There are two potato warehouses at Three Lakes and another one mile north in the same town. Practically the sole interests of the village and town today are farming and the summer resort business. The normal population is about 800, but in the summer tourist season the village and town together have a population of from 6,000 to 10,000 people. The village is on State Trunk Highway No. 32, .and it is noteworthy that this town was one of the first in the state to go into the construction of state highways, which it did in 1911. There are local lodges of Modern Woodmen of America, Royal Neighbors and Beavers, the two former of which were established in the early 90's about 1892 and have each at the present time a membership of nearly 40. In 1922 the Modern Woodmen erected the building in which they now have their headquarters. Three Lakes is a clean and pleasant looking village, with good roads and some cement sidewalks. The build-ings are mostly frame, but are practically all in good condition and are kept well painted. One of the oldest pioneers now living here is Mrs. Dan Gagen, whose husband, now deceased, came to Eagle River with John Curran, Finn Lawler and other noted pioneers.

   About a year ago a fine new school building was erected in Three Lakes and will open in September, 1923. There were 21 graduates from the common school in May, 1923. There are nine months school per year. The new schoolhouse has four classrooms, an assembly room upstairs, while in the basement is a good gym-nasium in addition to the furnace and lighting rooms. The only kindergarten in the county outside of Rhinelander is at Three Lakes. The old schoolhouse is a large, two-story frame building of good appearance, and there are five schoolhouses in the town of Three Lakes outside of the village. It is said that more teachers have been turned out here than in any small village in the northern part of the state.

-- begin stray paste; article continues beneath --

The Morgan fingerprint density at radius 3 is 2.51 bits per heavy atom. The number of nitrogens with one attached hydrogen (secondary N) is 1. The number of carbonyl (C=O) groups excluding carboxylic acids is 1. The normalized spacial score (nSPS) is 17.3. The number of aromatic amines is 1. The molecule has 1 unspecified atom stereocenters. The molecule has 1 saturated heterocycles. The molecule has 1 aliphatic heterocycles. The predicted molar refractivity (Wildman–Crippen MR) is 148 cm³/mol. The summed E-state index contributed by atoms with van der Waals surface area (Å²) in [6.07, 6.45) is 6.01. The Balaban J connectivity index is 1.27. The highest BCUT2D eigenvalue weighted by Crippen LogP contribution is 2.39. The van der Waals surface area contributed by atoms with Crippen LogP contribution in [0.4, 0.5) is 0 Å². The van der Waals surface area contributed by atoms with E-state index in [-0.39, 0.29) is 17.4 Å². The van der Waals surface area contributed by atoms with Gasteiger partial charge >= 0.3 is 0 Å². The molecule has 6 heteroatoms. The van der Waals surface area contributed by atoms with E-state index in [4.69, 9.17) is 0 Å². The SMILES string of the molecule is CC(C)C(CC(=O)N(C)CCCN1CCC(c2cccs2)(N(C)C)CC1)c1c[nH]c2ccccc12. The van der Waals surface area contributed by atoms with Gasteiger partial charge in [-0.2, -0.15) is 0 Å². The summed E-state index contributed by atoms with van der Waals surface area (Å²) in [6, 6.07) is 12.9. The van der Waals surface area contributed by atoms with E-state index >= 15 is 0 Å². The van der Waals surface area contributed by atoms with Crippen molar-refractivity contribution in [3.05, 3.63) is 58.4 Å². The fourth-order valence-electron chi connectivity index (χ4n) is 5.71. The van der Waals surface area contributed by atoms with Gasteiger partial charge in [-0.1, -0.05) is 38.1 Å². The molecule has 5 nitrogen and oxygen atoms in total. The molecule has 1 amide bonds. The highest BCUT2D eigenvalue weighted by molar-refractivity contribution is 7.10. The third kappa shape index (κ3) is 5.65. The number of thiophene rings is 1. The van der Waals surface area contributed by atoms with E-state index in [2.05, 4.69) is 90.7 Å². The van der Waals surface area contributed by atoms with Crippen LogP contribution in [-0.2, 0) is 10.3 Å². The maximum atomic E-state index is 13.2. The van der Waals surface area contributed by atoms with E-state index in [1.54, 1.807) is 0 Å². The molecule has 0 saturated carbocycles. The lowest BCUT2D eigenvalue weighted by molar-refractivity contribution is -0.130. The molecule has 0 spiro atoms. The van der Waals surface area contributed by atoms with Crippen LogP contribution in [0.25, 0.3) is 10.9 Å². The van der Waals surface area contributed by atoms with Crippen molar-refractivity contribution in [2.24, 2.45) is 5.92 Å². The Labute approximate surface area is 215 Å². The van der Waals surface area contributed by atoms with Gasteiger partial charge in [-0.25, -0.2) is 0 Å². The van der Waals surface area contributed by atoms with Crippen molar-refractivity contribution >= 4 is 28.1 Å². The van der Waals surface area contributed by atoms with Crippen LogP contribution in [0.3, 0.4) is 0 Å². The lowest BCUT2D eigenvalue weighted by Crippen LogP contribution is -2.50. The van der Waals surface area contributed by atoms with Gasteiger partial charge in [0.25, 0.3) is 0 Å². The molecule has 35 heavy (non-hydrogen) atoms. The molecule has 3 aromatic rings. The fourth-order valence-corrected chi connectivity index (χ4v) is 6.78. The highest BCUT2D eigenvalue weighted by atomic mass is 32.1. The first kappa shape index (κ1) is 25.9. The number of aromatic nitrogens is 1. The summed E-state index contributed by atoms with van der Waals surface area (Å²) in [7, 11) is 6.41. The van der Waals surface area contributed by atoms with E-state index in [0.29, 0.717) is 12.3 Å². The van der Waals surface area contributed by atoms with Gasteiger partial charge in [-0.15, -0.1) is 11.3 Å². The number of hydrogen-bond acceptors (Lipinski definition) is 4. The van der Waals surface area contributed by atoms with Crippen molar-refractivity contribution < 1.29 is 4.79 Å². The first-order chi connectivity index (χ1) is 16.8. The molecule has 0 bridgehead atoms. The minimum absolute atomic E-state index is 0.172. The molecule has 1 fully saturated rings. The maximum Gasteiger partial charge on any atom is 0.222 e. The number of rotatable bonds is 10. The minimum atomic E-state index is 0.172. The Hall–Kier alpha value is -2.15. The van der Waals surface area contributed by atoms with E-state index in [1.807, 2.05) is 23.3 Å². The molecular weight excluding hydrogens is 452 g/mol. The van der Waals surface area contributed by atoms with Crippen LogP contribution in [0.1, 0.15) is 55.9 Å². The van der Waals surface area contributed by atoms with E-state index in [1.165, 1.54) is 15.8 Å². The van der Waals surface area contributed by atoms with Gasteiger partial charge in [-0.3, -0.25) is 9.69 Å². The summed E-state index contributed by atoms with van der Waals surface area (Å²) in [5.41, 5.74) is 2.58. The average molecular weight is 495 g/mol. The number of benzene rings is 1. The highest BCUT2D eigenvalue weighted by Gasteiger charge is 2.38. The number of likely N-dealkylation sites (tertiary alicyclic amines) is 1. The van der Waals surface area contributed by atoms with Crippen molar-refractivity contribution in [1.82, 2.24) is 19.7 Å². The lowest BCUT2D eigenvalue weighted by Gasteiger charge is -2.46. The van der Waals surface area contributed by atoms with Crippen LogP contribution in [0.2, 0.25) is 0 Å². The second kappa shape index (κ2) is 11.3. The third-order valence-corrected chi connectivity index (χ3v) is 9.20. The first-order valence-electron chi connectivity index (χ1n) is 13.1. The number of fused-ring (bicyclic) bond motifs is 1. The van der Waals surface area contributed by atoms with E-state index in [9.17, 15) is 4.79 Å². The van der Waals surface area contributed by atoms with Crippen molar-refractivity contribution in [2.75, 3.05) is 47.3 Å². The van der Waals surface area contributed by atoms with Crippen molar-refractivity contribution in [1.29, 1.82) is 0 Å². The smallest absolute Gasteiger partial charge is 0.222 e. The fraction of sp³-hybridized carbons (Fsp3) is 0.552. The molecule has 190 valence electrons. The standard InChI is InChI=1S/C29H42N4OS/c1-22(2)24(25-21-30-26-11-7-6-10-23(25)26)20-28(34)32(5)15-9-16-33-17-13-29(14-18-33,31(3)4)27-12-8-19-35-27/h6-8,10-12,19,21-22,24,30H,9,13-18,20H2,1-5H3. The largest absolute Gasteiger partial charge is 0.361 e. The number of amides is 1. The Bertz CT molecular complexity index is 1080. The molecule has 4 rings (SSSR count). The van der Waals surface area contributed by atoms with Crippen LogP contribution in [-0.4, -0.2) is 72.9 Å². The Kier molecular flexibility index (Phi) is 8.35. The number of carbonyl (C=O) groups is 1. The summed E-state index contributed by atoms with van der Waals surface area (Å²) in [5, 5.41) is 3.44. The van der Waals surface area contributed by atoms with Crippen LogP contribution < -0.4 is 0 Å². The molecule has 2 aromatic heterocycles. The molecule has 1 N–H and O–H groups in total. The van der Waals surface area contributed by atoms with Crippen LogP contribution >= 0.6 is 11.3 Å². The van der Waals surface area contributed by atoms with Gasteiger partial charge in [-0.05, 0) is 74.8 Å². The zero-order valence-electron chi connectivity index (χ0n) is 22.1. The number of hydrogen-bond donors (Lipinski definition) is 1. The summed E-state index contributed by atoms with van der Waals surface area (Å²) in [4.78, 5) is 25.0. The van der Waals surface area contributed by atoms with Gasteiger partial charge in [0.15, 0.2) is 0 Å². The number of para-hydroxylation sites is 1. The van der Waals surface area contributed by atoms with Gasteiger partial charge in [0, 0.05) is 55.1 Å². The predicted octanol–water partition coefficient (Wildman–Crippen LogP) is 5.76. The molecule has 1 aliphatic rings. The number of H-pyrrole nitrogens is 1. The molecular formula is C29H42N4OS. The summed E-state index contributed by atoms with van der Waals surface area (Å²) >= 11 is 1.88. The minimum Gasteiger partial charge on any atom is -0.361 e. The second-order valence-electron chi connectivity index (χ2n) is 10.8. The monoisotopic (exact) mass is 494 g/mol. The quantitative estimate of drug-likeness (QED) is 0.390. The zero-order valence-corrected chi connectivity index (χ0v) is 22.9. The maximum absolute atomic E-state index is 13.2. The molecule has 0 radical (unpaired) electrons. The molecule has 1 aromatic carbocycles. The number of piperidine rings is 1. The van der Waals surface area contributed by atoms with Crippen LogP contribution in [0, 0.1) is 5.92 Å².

Tomahawk Lake is a small village in the town of the same name (Section 3, Township 39 north of Range 7 east) on the Chicago & Northwestern Railway. It is but half a mile from the east end of the lake of the same name, which is one of the largest lakes in the county. In the early 90's there was a sawmill here, owned by Bradley & Kelly, (The Land, Log & Lumber Co.) who employed a man named Lefebre to operate it for them. One of the early settlers here was William H. Lathrop, the present postmaster, who has been conducting a store in the place since 1905, having taken a homestead in the vicinity in 1901. Mrs. Lathrop was postmistress from 1909 to 1916. The village has grown up gradually since lumber-ing days, and there are now two or three stores and an auto livery here. The rail-road has sidetracks and a good station. On the main road, fronting the tracks, there are some seven or eight houses, and scattered through the wood northeast of the station are a number of cottages. About three miles west of the village is a camp for tuberculosis patients under the care of F. A. Reich, and out somewhat in the same direction is the Minne Wawa Boys Camp. The land in the immediate vicinity of the village is flat.